When whatever is used in a tone of indifference, skepticism or exasperation is annoying. And I know that tone of voice is very important when using whatever. And it makes my blood boil when it is used. The use of whatever, when directed at me, usually leaves me feeling unimportant and unworthy of even having a different opinion or idea and I know that it is not true. I know that whatever, when used as indifference, skepticism, or exasperation, is often done without thinking. Be mindful of the tone of voice used when trying to end a discussion or even dismiss a piece of information which you don’t believe. 

Thursday, March 26, 2015

Dr. Dee Dee Dynamo: a science adventure into space

Dr Dee Dee Dynamo’s Saturn Surprise by Oneeka Williams and illustrated by Valerie Bouthyette is an adventure story of Dr Dee Dee and her friends as the travel to Saturn to investigate the disappearance of its rings.

The story opens with Dee Dee and her friend, Lukas, attending an exhibit at the Positivity Planetarium when she learns that Saturn’s rings are gone! A mission to Saturn to investigate why. While on this journey, Dee Dee educates her friend and the readers about Saturn’s rings. She discusses the ring phase crossing when Saturn and the earth are aligned the rings appear to have disappeared. This events occurs every 14-15 years. The book also explains the Cassini-Huygens spacecraft which was sent to study Saturn in 1997. When Dee Dee arrives at Saturn, she learns that the rings are tired of being rings. Dee Dee helps them realize their importance to Saturn and helps them get back into place.

Dr. Dee Dee Dynamo’s Saturn Surprise is a fun, educational adventure which introduces science and problem solving to the readers. I loved that the author included a glossary of terms as well as a pronunciation guide. There are also Mommy Dynamo’s Discovery Questions in which the readers can be quizzed about what they learned in this adventure story. The illustrations are great, colorful and fun. I highly recommend this book for any school or family library.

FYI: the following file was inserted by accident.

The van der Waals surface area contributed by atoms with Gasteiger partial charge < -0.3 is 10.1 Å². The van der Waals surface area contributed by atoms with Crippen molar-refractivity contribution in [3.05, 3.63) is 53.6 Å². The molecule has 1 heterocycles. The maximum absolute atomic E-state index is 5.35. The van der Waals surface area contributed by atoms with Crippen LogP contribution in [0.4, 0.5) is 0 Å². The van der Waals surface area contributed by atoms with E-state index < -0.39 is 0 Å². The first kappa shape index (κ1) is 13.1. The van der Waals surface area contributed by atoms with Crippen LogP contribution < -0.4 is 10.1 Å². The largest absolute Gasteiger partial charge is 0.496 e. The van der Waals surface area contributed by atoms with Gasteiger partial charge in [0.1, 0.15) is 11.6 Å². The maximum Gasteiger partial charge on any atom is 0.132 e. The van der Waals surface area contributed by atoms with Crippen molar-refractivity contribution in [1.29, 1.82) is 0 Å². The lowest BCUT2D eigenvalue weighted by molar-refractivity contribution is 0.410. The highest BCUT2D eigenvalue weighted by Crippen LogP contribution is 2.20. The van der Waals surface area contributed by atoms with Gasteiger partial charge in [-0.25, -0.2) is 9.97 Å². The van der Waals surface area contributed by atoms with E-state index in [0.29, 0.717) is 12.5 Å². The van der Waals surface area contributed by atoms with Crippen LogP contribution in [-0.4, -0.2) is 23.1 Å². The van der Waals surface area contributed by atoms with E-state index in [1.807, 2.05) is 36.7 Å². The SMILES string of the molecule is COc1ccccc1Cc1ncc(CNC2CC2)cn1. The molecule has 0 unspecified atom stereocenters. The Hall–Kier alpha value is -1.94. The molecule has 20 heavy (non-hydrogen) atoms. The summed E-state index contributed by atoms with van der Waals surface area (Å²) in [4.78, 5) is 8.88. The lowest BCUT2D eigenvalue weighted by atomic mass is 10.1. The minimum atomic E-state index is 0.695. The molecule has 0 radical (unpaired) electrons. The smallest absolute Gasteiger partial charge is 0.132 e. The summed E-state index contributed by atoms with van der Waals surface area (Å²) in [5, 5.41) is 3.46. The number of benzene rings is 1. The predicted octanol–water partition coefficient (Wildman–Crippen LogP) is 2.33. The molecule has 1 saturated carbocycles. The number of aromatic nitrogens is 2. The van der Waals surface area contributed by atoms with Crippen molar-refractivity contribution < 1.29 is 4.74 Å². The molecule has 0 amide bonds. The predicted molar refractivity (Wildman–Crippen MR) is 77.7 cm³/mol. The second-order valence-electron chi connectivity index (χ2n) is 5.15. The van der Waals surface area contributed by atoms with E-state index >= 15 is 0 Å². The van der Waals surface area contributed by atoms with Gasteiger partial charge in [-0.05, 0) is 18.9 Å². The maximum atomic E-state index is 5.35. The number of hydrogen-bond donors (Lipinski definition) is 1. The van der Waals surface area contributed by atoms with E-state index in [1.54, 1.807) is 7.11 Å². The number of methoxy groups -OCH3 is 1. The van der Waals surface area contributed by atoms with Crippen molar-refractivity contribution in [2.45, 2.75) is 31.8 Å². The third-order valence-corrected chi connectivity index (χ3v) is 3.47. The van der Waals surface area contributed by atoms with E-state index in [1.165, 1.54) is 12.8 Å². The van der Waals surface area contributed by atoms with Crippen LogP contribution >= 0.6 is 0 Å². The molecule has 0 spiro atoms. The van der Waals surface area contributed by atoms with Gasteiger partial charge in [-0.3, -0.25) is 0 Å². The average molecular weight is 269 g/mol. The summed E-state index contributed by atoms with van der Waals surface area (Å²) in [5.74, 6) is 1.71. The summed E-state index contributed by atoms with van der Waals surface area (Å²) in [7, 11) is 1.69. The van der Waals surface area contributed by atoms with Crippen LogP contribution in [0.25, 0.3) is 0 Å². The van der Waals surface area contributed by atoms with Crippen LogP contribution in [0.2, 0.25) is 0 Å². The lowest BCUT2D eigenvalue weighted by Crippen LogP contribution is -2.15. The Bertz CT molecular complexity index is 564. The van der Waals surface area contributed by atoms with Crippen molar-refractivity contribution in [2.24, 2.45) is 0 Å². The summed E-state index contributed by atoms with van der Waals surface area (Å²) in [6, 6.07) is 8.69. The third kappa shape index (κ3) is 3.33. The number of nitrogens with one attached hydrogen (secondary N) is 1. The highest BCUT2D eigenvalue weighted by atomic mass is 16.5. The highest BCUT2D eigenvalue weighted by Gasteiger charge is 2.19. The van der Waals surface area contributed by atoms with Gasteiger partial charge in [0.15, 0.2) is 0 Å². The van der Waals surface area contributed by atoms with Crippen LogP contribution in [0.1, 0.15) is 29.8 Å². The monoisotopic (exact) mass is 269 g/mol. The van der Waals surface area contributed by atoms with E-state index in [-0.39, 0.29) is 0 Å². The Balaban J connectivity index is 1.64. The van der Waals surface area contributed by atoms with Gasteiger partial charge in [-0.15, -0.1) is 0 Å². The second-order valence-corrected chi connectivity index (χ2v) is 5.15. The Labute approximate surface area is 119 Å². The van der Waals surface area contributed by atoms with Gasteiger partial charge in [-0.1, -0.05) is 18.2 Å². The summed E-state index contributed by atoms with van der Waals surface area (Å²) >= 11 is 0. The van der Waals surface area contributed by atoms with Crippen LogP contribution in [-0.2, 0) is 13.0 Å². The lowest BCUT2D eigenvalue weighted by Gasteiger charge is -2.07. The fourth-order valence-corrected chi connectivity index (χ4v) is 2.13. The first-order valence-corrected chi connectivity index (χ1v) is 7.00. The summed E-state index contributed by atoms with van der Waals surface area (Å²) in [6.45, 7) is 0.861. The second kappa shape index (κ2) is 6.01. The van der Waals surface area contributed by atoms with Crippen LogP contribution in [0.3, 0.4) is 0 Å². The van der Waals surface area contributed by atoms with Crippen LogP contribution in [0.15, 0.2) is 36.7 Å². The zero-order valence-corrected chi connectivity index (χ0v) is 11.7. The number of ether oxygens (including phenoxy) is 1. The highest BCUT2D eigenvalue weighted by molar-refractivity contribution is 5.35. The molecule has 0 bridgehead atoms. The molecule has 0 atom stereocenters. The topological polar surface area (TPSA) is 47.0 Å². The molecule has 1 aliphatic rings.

Dr. Dee Dee Dynamo’s Saturn Surprise
is available on Amazon
on the Kindle for $2.99

and in hardcover for $14.95

Tuesday, March 24, 2015

The Great Escape: more than just a movie

Today marks the anniversary of The Great Escape from Stalag Luft III, a prisoner of war camp during World War III. Stalag Luft III was located in the German province of Lower Silesia near Sagan (now Zagan, Poland). It housed captured air force servicemen and is best known for two prisoner escapes that took place by tunneling. The most well-known is The Great Escape in 1944. The escape was made famous by the book (1950) written by Paul Brickhill and the movie (1963) starring Steve McQueen, James Garner, David McCallum, and Charles Bronson.

 In the spring of 1943, Squadron Leader Roger Bushell, RAF conceived a plan for a major escape from the camp. He was able to instill a passionate determination into every man for their full energy into the escape. The plan included the digging of multiple tunnels in case the German guards discovered one of them. He proposed to get 200 men out with civilian clothes and forged papers. More than 600 prisoners were involved in the construction of the tunnels. One tunnel, “Tom” began in a darkened corner next to a stove chimney. Another tunnel, “Dick,” had an entrance which was carefully hidden in a drain stump in a washroom. The third tunnel, “Harry,” began under a stove. Each tunnel was dug long enough to end up deep into the forest next to the camp. The tunnels were ready by early 1944.